GENEVA (May 22, 2019) - This week at the Seventy-second World Health Assembly, TB Alliance is joining our partners in global health and product development to urge increased global funding and action to eradicate tuberculosis (TB). Today, delegates are assessing progress made since last year’s UN High Level Meeting (HLM) on TB as well as the 2017 HLM on Antimicrobial Resistance (AMR).
While TB is an ancient disease, it is also the leading cause of infectious death worldwide, affecting more than 10 million people and killing 1.6 million in 2017 alone. The HLM on TB resulted in a political declaration in which member states committed to increasing overall global research investments to $2 billion with the aim of enabling the development and introduction of life-saving scientific innovations for the prevention, diagnosis and treatment of TB.
— Global Health Council (GHC) (@GlobalHealthOrg) May 23, 2019
Follow-through on this commitment is urgently needed. Drug-resistant (DR) TB constitutes a significant global health security threat as the leading cause of death from AMR, yet efforts to fight it are falling short. DR-TB develops in more than half a million people every year, primarily affecting vulnerable populations in low- and middle-income countries. Today's treatments are simply inadequate, especially for DR-TB. They take too much time, can be prohibitively expensive and are not effective enough to eradicate TB in this century.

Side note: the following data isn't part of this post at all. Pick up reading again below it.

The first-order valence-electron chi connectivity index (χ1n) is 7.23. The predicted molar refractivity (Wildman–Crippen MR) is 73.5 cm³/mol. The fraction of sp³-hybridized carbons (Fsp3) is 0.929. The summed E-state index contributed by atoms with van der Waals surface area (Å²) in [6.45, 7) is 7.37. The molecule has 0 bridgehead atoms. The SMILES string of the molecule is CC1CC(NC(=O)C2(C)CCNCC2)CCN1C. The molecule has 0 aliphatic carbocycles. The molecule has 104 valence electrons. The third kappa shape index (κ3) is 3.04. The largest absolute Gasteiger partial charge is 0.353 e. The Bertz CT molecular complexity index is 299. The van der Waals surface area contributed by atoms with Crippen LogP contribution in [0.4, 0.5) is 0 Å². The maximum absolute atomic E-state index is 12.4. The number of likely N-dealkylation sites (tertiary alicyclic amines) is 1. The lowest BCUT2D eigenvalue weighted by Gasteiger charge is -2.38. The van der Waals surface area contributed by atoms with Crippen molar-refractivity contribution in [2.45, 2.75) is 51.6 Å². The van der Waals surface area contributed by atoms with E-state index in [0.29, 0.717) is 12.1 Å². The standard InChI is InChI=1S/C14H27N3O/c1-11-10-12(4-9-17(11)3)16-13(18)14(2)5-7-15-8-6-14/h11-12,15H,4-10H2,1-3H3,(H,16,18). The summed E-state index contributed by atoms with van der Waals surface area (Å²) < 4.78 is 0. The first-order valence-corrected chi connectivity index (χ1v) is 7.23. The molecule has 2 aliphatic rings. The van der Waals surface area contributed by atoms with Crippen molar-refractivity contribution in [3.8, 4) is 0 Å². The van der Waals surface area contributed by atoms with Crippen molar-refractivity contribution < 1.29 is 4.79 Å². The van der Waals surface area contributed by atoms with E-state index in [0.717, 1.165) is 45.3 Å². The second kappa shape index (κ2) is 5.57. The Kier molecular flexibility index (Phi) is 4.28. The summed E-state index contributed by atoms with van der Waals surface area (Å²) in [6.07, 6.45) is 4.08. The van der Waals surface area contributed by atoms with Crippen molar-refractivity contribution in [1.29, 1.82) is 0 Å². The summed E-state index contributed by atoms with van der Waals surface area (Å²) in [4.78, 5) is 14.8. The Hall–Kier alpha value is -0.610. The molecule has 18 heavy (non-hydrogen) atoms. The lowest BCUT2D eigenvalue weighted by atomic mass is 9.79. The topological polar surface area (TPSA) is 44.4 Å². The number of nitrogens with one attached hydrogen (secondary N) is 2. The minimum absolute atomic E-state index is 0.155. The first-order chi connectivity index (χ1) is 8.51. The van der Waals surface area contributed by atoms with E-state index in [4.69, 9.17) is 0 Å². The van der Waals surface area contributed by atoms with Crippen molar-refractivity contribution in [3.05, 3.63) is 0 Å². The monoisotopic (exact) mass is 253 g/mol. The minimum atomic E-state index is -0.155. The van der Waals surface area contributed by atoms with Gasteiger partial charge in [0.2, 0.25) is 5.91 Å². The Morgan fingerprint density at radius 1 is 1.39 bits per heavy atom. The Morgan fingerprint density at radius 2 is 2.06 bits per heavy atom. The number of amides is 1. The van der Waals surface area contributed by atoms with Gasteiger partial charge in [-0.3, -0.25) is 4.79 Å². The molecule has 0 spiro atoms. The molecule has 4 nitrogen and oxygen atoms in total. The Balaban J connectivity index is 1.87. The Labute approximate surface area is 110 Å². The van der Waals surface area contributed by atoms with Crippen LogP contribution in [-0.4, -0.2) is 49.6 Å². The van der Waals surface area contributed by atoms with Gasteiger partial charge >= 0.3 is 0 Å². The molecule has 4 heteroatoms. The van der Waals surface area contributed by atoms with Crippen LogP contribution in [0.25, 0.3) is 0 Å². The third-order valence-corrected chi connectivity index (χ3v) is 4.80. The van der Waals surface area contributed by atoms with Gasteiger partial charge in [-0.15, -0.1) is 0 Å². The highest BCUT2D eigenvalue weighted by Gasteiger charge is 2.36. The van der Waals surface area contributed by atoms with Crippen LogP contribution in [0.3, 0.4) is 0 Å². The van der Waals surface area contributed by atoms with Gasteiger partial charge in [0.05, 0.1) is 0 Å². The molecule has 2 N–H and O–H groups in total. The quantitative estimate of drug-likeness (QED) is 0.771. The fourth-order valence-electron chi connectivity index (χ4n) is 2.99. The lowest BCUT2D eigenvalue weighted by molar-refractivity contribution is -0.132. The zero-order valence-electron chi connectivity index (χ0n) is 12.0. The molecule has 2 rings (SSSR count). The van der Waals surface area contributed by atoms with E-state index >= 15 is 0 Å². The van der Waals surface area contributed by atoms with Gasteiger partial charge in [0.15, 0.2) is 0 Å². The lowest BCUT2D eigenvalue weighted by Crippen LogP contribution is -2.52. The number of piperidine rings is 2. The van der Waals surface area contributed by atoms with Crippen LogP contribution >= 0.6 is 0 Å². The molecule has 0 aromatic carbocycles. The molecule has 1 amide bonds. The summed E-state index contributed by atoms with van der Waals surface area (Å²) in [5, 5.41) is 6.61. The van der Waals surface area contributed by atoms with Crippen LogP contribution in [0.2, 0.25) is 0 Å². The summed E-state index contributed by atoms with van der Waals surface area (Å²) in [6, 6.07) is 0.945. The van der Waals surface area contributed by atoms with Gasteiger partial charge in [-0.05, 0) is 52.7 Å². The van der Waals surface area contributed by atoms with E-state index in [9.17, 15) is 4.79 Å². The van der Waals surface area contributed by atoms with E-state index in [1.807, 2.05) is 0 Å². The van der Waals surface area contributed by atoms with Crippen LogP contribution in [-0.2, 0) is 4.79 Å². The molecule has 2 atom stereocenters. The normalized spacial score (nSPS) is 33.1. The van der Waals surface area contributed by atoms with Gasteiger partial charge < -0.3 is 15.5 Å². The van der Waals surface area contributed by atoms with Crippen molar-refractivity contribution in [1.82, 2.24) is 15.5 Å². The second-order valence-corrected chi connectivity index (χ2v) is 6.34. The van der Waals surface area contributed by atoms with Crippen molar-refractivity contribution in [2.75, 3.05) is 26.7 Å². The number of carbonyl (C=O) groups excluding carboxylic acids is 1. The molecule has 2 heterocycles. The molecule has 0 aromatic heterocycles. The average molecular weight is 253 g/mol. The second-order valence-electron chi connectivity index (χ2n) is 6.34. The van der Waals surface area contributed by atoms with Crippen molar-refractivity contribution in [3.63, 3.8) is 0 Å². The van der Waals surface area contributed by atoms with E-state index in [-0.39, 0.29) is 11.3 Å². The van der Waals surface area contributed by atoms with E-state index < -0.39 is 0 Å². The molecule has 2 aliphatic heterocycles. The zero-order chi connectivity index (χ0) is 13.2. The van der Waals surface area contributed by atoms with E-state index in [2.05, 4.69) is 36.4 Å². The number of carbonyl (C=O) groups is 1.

A major WHO priority under the leadership of Director-General Dr Tedros Adhanom Ghebreyesus is the achievement of Universal Health Coverage. To achieve this goal, countries must ensure that everyone—regardless of where they live or their socioeconomic status—has access to the health services they need. We must recognize that this work is inseparable from the development and delivery of better drugs, diagnostics and vaccines that can address today’s pressing global health challenges, including TB and AMR.
New TB therapies, improved diagnostic technologies and significant progress in advancing investigational vaccines have only been possible through long-term, sustained investments in research and product development. With further investments, more breakthroughs will come. All countries, from those that have almost eradicated TB within their borders to those that count it as a leading cause of death, must contribute their fair share and collaborate to ensure that impactful new tools are introduced and able to reach the people who need them.